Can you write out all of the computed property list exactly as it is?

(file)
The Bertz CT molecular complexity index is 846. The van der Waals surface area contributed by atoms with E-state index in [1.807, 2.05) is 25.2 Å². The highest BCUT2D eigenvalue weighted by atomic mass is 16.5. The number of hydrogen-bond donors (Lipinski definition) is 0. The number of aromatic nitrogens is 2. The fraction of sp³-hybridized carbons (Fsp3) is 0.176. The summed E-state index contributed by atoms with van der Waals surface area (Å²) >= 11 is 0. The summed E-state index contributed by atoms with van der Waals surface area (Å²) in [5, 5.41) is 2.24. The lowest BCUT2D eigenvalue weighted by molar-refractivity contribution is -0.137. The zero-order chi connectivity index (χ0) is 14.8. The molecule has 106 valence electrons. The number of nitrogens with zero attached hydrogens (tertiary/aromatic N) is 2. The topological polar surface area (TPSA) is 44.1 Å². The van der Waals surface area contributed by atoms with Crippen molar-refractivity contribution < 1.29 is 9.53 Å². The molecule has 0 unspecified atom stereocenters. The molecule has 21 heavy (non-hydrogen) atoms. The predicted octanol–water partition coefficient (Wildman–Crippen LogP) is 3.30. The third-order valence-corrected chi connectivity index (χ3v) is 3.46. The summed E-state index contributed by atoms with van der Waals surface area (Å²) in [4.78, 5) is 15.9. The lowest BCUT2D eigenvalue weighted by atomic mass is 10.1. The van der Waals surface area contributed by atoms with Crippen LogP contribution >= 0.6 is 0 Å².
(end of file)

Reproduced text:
The Bertz CT molecular complexity index is 846. The van der Waals surface area contributed by atoms with E-state index in [1.807, 2.05) is 25.2 Å². The highest BCUT2D eigenvalue weighted by atomic mass is 16.5. The number of hydrogen-bond donors (Lipinski definition) is 0. The number of aromatic nitrogens is 2. The fraction of sp³-hybridized carbons (Fsp3) is 0.176. The summed E-state index contributed by atoms with van der Waals surface area (Å²) >= 11 is 0. The summed E-state index contributed by atoms with van der Waals surface area (Å²) in [5, 5.41) is 2.24. The lowest BCUT2D eigenvalue weighted by molar-refractivity contribution is -0.137. The zero-order chi connectivity index (χ0) is 14.8. The molecule has 106 valence electrons. The number of nitrogens with zero attached hydrogens (tertiary/aromatic N) is 2. The topological polar surface area (TPSA) is 44.1 Å². The van der Waals surface area contributed by atoms with Crippen molar-refractivity contribution < 1.29 is 9.53 Å². The molecule has 0 unspecified atom stereocenters. The molecule has 21 heavy (non-hydrogen) atoms. The predicted octanol–water partition coefficient (Wildman–Crippen LogP) is 3.30. The third-order valence-corrected chi connectivity index (χ3v) is 3.46. The summed E-state index contributed by atoms with van der Waals surface area (Å²) in [4.78, 5) is 15.9. The lowest BCUT2D eigenvalue weighted by atomic mass is 10.1. The van der Waals surface area contributed by atoms with Crippen LogP contribution >= 0.6 is 0 Å².